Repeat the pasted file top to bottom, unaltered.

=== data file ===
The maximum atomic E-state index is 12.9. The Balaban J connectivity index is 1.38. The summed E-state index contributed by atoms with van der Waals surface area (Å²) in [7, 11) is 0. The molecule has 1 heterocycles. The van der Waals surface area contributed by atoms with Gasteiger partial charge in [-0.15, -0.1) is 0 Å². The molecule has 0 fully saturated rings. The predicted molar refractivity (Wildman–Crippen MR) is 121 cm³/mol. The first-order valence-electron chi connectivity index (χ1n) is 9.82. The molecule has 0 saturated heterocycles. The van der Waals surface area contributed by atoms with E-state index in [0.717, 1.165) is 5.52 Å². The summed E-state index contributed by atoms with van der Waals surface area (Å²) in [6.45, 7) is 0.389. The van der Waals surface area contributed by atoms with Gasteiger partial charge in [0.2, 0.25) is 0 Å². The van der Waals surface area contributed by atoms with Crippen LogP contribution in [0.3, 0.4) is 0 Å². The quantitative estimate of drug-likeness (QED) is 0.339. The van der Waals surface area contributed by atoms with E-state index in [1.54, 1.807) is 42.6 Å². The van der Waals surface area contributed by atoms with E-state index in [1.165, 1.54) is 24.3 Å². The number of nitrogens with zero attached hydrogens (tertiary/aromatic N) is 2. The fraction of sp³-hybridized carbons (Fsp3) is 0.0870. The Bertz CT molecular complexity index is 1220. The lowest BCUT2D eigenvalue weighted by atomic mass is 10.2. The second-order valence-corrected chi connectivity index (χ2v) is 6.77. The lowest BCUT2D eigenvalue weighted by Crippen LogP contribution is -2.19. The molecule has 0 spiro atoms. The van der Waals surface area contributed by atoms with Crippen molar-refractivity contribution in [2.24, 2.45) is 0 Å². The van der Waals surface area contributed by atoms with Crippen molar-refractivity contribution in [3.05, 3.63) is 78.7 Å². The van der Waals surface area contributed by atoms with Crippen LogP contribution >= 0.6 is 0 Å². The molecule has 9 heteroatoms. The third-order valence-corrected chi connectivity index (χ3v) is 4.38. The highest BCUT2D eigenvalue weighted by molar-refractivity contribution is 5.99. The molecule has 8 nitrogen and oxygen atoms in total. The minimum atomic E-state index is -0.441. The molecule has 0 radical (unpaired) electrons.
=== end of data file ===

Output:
The maximum atomic E-state index is 12.9. The Balaban J connectivity index is 1.38. The summed E-state index contributed by atoms with van der Waals surface area (Å²) in [7, 11) is 0. The molecule has 1 heterocycles. The van der Waals surface area contributed by atoms with Gasteiger partial charge in [-0.15, -0.1) is 0 Å². The molecule has 0 fully saturated rings. The predicted molar refractivity (Wildman–Crippen MR) is 121 cm³/mol. The first-order valence-electron chi connectivity index (χ1n) is 9.82. The molecule has 0 saturated heterocycles. The van der Waals surface area contributed by atoms with E-state index in [0.717, 1.165) is 5.52 Å². The summed E-state index contributed by atoms with van der Waals surface area (Å²) in [6.45, 7) is 0.389. The van der Waals surface area contributed by atoms with Gasteiger partial charge in [0.2, 0.25) is 0 Å². The van der Waals surface area contributed by atoms with Crippen LogP contribution in [0.3, 0.4) is 0 Å². The quantitative estimate of drug-likeness (QED) is 0.339. The van der Waals surface area contributed by atoms with E-state index in [1.54, 1.807) is 42.6 Å². The van der Waals surface area contributed by atoms with E-state index in [1.165, 1.54) is 24.3 Å². The number of nitrogens with zero attached hydrogens (tertiary/aromatic N) is 2. The fraction of sp³-hybridized carbons (Fsp3) is 0.0870. The Bertz CT molecular complexity index is 1220. The lowest BCUT2D eigenvalue weighted by atomic mass is 10.2. The second-order valence-corrected chi connectivity index (χ2v) is 6.77. The lowest BCUT2D eigenvalue weighted by Crippen LogP contribution is -2.19. The molecule has 0 spiro atoms. The van der Waals surface area contributed by atoms with Crippen molar-refractivity contribution in [2.24, 2.45) is 0 Å². The van der Waals surface area contributed by atoms with Crippen molar-refractivity contribution in [3.05, 3.63) is 78.7 Å². The van der Waals surface area contributed by atoms with Crippen LogP contribution >= 0.6 is 0 Å². The molecule has 9 heteroatoms. The third-order valence-corrected chi connectivity index (χ3v) is 4.38. The highest BCUT2D eigenvalue weighted by molar-refractivity contribution is 5.99. The molecule has 8 nitrogen and oxygen atoms in total. The minimum atomic E-state index is -0.441. The molecule has 0 radical (unpaired) electrons.